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K-ion batteries (KIBs) have the potential to offer a cheaper alternative to Li-ion batteries (LIBs) using widely abundant materials. Conversion/alloying anodes have high theoretical capacities in KIBs, but it is believed that electrode damage from volume expansion and phase segregation by the accommodation of large K-ions leads to capacity loss during electrochemical cycling. To date, the exact phase transformations that occur during potassiation and depotassiation of conversion/alloying anodes are relatively unexplored. In this work, we synthesize two distinct compositions of tin phosphides, Sn4P3 and SnP3, and compare their conversion/alloying mechanisms with solid-state nuclear magnetic resonance (SSNMR) spectroscopy, powder X-ray diffraction (XRD), and density functional theory (DFT) calculations. Ex situ31P and 119Sn SSNMR analyses reveal that while both Sn4P3 and SnP3 exhibit phase separation of elemental P and the formation of KSnP-type environments (which are predicted to be stable based on DFT calculations) during potassiation, only Sn4P3 produces metallic Sn as a byproduct. In both anode materials, K reacts with elemental P to form K-rich compounds containing isolated P sites that resemble K3P but K does not alloy with Sn during potassiation of Sn4P3. During charge, K is only fully removed from the K3P-type structures, suggesting that the formation of ternary regions in the anode and phase separation contribute to capacity loss upon reaction of K with tin phosphides.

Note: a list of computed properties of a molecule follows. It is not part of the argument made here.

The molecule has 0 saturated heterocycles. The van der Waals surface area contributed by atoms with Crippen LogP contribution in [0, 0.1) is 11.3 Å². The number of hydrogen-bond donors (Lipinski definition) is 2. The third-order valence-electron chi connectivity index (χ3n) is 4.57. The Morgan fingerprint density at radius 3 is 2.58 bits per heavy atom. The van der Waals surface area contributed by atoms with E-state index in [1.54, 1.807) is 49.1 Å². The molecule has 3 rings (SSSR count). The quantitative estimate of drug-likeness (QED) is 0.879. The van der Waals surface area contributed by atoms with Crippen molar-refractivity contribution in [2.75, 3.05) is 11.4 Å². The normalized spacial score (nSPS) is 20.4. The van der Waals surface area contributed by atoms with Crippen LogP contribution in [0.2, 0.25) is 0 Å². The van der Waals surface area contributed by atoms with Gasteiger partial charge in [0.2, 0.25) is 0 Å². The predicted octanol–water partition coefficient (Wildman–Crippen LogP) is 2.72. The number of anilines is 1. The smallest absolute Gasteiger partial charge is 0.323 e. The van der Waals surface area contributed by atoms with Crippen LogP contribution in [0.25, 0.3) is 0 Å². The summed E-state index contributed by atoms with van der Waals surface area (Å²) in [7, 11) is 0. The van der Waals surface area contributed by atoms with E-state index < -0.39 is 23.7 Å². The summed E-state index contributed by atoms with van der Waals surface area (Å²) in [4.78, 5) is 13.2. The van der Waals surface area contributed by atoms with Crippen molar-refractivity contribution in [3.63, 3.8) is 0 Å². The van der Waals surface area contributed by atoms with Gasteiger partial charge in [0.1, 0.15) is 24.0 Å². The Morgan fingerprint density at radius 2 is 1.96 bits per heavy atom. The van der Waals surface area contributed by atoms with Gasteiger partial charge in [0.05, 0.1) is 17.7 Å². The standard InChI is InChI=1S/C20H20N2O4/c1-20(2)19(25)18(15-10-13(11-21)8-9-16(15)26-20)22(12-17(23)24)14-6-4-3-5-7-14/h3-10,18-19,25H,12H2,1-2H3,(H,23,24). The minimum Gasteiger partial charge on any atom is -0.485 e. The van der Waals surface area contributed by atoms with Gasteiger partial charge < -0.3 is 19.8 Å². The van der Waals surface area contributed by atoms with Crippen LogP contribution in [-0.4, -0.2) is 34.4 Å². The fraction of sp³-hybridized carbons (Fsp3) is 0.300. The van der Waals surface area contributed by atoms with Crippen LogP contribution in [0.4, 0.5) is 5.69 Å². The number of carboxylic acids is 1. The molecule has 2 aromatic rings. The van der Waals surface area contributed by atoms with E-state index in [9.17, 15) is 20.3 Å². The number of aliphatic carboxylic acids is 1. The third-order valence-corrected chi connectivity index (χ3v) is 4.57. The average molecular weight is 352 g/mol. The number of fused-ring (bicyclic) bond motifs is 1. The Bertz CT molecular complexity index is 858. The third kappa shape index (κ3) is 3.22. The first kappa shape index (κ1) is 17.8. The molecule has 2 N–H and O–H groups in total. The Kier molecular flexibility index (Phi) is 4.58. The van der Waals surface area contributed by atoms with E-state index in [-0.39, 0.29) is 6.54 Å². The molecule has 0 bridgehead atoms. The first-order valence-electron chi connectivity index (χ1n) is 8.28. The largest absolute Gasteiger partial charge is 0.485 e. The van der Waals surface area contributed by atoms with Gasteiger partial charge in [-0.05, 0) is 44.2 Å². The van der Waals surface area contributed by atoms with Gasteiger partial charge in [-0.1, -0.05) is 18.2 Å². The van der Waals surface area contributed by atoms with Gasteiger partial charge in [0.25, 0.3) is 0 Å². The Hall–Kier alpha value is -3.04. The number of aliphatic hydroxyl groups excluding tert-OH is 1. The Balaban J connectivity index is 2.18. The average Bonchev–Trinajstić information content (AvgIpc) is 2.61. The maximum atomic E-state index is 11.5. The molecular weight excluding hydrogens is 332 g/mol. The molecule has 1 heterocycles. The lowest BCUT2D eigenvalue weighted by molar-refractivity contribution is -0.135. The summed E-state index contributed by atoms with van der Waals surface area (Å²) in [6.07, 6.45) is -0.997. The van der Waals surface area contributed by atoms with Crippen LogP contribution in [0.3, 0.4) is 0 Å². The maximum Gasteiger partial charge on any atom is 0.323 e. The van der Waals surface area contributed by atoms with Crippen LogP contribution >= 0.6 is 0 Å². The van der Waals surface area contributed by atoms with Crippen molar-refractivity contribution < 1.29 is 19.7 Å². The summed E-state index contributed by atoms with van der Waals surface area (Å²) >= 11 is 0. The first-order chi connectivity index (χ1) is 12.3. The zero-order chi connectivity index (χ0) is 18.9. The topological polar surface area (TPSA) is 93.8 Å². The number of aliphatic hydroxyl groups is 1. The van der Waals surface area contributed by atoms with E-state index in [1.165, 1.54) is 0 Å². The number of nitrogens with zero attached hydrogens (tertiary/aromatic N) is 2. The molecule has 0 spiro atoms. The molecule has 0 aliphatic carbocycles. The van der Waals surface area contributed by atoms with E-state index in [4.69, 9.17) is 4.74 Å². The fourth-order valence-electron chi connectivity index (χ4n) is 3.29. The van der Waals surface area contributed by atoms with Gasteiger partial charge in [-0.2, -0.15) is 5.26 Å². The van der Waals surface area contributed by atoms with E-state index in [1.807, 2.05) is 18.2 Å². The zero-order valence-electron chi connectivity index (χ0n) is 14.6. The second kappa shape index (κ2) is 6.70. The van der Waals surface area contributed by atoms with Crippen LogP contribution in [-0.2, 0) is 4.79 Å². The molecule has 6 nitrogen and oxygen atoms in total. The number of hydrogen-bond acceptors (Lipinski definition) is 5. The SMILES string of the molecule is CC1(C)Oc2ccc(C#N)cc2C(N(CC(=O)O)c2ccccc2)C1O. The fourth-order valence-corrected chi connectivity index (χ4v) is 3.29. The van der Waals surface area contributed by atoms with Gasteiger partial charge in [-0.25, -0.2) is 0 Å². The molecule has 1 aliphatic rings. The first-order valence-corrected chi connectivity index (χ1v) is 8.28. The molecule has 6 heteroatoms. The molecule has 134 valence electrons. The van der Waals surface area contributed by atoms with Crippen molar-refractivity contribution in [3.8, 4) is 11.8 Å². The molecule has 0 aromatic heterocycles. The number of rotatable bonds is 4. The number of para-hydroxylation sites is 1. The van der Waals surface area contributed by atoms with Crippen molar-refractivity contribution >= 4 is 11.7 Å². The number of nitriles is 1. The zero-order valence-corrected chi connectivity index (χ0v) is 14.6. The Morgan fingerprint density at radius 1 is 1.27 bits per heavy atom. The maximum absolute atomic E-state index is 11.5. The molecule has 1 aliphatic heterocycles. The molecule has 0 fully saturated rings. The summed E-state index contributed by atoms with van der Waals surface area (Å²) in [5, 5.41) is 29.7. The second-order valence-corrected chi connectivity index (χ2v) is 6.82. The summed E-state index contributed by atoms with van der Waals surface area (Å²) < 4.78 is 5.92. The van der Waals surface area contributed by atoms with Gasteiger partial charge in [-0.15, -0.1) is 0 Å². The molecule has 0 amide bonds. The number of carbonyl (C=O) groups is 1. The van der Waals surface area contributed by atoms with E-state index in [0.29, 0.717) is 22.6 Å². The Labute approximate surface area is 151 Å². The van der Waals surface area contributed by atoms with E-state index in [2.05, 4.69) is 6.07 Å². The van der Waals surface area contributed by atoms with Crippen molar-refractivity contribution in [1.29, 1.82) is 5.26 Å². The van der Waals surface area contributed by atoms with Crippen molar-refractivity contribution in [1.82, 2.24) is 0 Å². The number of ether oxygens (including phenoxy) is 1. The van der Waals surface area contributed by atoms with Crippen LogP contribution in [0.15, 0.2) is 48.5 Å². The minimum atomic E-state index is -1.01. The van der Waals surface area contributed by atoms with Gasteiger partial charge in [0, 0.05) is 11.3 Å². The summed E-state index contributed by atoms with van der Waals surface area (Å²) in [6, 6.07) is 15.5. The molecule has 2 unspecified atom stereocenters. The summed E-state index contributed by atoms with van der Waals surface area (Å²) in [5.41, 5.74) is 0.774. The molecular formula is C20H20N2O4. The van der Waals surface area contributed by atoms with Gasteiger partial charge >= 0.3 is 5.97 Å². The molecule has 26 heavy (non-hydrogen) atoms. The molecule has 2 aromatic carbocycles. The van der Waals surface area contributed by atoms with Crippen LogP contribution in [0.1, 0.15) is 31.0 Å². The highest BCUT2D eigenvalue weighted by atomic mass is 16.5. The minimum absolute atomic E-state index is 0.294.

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- 1 Active
6/05/20 → 5/05/25
Project: Research Councils